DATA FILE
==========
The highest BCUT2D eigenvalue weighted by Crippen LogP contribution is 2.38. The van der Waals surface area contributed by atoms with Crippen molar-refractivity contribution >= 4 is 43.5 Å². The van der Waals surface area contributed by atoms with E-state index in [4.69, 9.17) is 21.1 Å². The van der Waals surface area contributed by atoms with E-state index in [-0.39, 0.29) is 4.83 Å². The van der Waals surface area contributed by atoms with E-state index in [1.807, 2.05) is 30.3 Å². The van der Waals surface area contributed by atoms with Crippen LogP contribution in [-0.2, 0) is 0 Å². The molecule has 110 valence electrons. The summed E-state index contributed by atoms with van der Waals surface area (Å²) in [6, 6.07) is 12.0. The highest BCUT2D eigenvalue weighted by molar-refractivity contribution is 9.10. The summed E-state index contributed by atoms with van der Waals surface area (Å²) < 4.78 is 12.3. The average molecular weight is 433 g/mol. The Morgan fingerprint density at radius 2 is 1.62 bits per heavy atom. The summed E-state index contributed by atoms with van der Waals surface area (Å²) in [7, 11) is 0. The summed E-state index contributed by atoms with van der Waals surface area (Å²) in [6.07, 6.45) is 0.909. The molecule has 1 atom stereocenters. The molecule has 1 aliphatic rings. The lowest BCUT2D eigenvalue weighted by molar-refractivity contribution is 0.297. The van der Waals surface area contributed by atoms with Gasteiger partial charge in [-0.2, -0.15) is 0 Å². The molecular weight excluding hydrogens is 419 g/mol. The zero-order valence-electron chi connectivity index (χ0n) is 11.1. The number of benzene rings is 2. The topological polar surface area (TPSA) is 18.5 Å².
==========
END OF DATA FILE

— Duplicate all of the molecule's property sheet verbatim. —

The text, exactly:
The highest BCUT2D eigenvalue weighted by Crippen LogP contribution is 2.38. The van der Waals surface area contributed by atoms with Crippen molar-refractivity contribution >= 4 is 43.5 Å². The van der Waals surface area contributed by atoms with E-state index in [4.69, 9.17) is 21.1 Å². The van der Waals surface area contributed by atoms with E-state index in [-0.39, 0.29) is 4.83 Å². The van der Waals surface area contributed by atoms with E-state index in [1.807, 2.05) is 30.3 Å². The van der Waals surface area contributed by atoms with Crippen LogP contribution in [-0.2, 0) is 0 Å². The molecule has 110 valence electrons. The summed E-state index contributed by atoms with van der Waals surface area (Å²) in [6, 6.07) is 12.0. The highest BCUT2D eigenvalue weighted by molar-refractivity contribution is 9.10. The summed E-state index contributed by atoms with van der Waals surface area (Å²) < 4.78 is 12.3. The average molecular weight is 433 g/mol. The Morgan fingerprint density at radius 2 is 1.62 bits per heavy atom. The summed E-state index contributed by atoms with van der Waals surface area (Å²) in [7, 11) is 0. The summed E-state index contributed by atoms with van der Waals surface area (Å²) in [6.07, 6.45) is 0.909. The molecule has 1 atom stereocenters. The molecule has 1 aliphatic rings. The lowest BCUT2D eigenvalue weighted by molar-refractivity contribution is 0.297. The van der Waals surface area contributed by atoms with Gasteiger partial charge in [-0.2, -0.15) is 0 Å². The molecular weight excluding hydrogens is 419 g/mol. The zero-order valence-electron chi connectivity index (χ0n) is 11.1. The number of benzene rings is 2. The topological polar surface area (TPSA) is 18.5 Å².